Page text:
Years ago, my organization hired a senior safety professional. On paper, he was perfect. Progressive experience across multiple industries, a graduate degree, the right certifications, and solid references.
It was one of the worst hiring decisions we’d made.
The guy had zero drive and required constant supervision. He wouldn’t make a decision. He spent much of his time at work looking for other open jobs in the organization. He hated Mondays, celebrated Wednesdays, and cheered for Fridays.
He’s now moved on, most likely sitting in another nameless cubicle, building progressive experience and references who cannot wait to push him farther up (and out).
In hiring military professionals to become future safety leaders, for six years we’ve had a policy of a 10-day assessment. During the assessment, the interviewee works in the local safety office, where they deliver safety presentations, investigate injuries, and research regulations. Afterwards, the safety manager writes up a recommendation and a summary of the assessment. I review the interviewee’s package, including their annual performance reviews, references, and the safety manager’s letter.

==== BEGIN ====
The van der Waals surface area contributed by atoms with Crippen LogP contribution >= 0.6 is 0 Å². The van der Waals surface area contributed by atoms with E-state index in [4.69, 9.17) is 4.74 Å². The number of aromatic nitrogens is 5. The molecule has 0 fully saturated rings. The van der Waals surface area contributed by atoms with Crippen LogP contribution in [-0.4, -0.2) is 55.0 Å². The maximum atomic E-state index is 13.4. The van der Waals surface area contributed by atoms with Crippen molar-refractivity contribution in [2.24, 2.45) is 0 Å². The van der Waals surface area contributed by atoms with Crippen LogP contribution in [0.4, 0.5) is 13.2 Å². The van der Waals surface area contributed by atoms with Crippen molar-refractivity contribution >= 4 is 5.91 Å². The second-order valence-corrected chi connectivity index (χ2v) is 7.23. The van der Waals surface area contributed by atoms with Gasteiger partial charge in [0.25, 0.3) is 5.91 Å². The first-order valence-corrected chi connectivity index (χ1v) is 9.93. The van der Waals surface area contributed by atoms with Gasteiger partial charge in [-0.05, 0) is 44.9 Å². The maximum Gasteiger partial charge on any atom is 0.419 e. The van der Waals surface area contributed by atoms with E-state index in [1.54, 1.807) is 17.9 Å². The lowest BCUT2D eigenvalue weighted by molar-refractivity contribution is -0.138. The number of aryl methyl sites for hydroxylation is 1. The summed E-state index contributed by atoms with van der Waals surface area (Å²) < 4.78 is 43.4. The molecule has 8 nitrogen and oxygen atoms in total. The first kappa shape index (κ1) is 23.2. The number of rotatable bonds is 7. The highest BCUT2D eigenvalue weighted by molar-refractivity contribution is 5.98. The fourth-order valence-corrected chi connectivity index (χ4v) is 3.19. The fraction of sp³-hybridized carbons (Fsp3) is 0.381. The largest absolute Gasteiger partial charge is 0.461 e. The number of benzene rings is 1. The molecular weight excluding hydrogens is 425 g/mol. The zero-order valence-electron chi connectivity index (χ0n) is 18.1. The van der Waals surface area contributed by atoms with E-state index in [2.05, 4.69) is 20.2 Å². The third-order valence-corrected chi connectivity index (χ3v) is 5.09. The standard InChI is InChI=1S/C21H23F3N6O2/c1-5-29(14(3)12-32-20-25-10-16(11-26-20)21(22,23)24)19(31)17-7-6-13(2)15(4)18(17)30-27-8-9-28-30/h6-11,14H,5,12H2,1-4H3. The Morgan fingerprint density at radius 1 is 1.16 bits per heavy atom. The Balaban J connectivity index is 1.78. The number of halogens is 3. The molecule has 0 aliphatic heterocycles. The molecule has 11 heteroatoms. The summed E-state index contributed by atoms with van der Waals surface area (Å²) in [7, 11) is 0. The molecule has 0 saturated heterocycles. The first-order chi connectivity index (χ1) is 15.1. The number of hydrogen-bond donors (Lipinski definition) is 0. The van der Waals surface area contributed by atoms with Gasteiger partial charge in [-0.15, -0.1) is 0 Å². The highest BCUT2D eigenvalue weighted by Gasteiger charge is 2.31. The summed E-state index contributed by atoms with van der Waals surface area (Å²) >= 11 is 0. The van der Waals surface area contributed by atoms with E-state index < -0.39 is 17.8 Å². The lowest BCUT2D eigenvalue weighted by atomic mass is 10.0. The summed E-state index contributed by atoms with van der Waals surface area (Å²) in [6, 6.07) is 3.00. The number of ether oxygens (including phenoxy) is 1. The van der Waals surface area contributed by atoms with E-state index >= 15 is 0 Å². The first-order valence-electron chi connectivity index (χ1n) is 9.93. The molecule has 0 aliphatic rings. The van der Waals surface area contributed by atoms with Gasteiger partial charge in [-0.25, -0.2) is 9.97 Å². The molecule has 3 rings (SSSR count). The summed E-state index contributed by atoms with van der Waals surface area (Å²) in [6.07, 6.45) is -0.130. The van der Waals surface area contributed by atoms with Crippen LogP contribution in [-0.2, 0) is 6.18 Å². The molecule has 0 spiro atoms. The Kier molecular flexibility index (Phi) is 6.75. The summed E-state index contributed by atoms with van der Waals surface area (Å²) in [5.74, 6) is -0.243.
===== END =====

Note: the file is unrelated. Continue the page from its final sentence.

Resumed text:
What’s the best indicator of future performance in safety? It’s not their annual reviews, it’s not their references…it’s the 10 days where they worked for free. Did they show initiative? Could they find their way through regulations? Did they persist when it became difficult? Could they speak in public?
If we had the 10-day assessment policy when we hired the senior safety professional, I guarantee we’d have made a different decision. You cannot hide for 10 days.
Think of your hiring process. Maybe you can’t do 10 days. But can you put them in situations similar to their work? Can you test them on the most important areas of the job? Could you get them out of the interview room and get them into a situation with people? Can you put them on a short-term contract and better assess results?